From the Cradle to the Grave

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Meaning of Idiom

From the Cradle to the Grave: From birth to death; the entire period of one's life; throughout one's life. 1,2,3

Usage

"The old woman was 104 years old. She lived in the same house from the cradle to the grave."

"He was loyal to his king from the cradle to the grave."

Origin

Used since at least the early 1700's.

"From the cradle to the grave" appears in Richard Steele's The Tatler (1709) 1:

"In a word, to speak the characteristical difference between a modest man and a modest fellow; a modest man is in doubt in all his actions; a modest fellow never has a doubt from his cradle to his grave."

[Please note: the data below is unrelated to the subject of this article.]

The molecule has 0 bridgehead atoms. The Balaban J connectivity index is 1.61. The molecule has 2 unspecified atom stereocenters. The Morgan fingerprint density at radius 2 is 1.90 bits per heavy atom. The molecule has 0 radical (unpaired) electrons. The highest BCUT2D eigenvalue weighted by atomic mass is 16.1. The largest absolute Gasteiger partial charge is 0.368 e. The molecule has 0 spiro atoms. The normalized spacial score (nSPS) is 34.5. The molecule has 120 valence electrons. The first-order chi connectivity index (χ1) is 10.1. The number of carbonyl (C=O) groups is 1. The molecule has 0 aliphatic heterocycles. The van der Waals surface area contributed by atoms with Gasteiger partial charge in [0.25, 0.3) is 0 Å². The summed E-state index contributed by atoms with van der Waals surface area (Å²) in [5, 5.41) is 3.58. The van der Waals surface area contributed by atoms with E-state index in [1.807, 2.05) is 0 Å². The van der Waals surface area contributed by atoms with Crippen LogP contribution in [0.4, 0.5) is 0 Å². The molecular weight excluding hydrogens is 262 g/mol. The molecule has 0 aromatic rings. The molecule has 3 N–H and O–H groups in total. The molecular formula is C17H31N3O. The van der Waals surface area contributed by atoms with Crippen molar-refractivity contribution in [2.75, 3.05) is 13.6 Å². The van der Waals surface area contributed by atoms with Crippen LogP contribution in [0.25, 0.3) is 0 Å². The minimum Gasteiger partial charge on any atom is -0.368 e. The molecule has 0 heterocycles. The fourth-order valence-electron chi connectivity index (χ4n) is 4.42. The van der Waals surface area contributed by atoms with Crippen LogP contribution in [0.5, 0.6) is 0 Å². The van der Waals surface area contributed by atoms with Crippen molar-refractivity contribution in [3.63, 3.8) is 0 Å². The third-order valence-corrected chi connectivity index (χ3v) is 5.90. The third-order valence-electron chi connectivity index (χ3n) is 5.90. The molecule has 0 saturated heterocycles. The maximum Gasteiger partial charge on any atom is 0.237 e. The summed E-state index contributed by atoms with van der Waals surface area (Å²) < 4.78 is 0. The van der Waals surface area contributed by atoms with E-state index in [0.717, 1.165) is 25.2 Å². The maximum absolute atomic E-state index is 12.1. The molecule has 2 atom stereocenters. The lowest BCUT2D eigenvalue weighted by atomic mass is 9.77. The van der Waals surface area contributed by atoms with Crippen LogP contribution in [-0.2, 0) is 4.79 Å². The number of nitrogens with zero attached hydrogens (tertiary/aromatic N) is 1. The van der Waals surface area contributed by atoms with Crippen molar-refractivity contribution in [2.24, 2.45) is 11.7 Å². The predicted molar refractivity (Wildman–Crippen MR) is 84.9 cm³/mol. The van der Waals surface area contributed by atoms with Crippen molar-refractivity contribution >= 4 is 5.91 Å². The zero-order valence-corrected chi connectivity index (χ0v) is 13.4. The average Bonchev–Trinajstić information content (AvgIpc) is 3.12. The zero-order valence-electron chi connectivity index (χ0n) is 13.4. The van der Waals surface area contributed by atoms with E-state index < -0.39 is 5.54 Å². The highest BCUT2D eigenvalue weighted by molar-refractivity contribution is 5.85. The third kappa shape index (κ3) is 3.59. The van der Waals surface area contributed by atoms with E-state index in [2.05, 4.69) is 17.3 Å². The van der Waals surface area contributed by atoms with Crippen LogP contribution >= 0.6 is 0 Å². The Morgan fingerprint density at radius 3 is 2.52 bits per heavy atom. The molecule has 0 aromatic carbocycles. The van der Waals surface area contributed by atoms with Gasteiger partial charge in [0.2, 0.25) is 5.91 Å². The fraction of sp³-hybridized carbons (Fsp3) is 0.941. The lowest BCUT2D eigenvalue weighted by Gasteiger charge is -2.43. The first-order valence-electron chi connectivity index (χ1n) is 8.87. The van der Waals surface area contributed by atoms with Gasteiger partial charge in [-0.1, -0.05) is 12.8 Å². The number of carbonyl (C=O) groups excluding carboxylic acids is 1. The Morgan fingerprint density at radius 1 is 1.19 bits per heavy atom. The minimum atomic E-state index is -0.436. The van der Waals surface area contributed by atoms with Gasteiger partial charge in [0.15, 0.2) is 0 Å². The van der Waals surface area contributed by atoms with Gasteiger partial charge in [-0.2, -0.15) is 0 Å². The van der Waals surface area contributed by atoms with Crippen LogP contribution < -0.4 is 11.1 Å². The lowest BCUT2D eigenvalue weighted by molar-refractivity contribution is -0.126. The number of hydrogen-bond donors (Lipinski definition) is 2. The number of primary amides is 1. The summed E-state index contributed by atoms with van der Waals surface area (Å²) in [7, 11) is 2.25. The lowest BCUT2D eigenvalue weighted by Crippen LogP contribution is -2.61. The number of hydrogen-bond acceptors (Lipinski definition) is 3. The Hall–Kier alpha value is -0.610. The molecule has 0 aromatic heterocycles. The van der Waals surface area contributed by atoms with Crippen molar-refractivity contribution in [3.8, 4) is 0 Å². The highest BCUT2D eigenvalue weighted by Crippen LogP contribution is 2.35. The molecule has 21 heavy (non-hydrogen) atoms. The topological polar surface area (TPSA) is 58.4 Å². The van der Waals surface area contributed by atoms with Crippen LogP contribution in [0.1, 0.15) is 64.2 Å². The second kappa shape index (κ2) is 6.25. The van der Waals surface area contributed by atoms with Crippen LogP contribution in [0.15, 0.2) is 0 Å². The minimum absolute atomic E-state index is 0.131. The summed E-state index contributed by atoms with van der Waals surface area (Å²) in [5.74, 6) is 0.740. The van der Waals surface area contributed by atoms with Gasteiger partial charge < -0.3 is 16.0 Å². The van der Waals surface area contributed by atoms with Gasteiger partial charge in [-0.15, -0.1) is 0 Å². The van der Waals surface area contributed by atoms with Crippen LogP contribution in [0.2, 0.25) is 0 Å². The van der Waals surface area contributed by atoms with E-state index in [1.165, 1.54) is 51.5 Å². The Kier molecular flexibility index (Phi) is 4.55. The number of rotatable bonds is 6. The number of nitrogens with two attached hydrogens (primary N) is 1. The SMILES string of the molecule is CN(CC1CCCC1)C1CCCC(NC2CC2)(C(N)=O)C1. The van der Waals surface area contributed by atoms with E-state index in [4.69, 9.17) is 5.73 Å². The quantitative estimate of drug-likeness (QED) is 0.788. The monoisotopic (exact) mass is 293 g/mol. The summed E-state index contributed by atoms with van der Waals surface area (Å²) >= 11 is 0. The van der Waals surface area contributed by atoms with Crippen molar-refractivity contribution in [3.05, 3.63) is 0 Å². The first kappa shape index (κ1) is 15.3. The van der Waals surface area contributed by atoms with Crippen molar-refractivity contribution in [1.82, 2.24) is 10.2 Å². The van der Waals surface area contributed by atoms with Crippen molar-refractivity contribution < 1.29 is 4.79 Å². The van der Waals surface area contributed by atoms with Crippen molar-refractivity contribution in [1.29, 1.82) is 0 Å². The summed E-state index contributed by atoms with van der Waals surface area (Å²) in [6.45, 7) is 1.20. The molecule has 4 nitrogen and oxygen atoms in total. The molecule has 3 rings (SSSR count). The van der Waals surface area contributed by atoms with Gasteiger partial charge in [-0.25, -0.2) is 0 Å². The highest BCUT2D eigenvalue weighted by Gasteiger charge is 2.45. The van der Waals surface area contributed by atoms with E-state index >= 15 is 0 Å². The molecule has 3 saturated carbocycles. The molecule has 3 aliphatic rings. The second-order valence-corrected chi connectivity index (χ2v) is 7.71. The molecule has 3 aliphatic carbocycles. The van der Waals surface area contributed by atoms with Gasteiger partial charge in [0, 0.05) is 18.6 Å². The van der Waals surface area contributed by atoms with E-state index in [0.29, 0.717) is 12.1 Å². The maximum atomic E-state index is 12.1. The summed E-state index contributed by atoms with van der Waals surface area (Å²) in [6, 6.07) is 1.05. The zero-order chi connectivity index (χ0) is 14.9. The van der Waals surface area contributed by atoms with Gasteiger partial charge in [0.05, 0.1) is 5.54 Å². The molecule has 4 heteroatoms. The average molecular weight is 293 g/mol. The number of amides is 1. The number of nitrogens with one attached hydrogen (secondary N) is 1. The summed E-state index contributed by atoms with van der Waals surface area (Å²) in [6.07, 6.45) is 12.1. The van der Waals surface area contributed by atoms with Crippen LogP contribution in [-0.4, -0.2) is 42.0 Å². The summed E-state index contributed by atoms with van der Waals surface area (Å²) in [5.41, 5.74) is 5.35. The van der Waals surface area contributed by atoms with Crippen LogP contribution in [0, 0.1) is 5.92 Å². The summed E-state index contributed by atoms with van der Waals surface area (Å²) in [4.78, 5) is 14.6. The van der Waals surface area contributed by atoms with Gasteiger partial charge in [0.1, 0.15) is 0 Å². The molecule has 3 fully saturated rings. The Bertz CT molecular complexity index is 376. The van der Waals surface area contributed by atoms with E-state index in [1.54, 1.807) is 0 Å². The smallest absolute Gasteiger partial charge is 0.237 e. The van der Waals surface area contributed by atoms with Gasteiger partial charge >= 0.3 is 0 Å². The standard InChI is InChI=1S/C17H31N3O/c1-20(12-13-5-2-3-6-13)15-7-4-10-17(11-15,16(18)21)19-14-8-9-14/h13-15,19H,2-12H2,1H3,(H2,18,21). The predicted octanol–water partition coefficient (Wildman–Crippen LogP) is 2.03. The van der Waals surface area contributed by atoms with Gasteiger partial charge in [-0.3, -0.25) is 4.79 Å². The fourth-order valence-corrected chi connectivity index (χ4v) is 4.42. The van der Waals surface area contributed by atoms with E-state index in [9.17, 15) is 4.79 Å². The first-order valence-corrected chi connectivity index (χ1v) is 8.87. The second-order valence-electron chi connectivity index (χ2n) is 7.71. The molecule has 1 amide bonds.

Sources
1. Ammer, Christine. American Heritage Dictionary of Idioms. Boston: Houghton Mifflin Harcourt, 2013.
2. Heacock, Paul. Cambridge Dictionary of American Idioms. Cambridge: Cambridge UP, 2010.
3. Ayto, John. Oxford Dictionary of English Idioms. Oxford: Oxford U, 2010.

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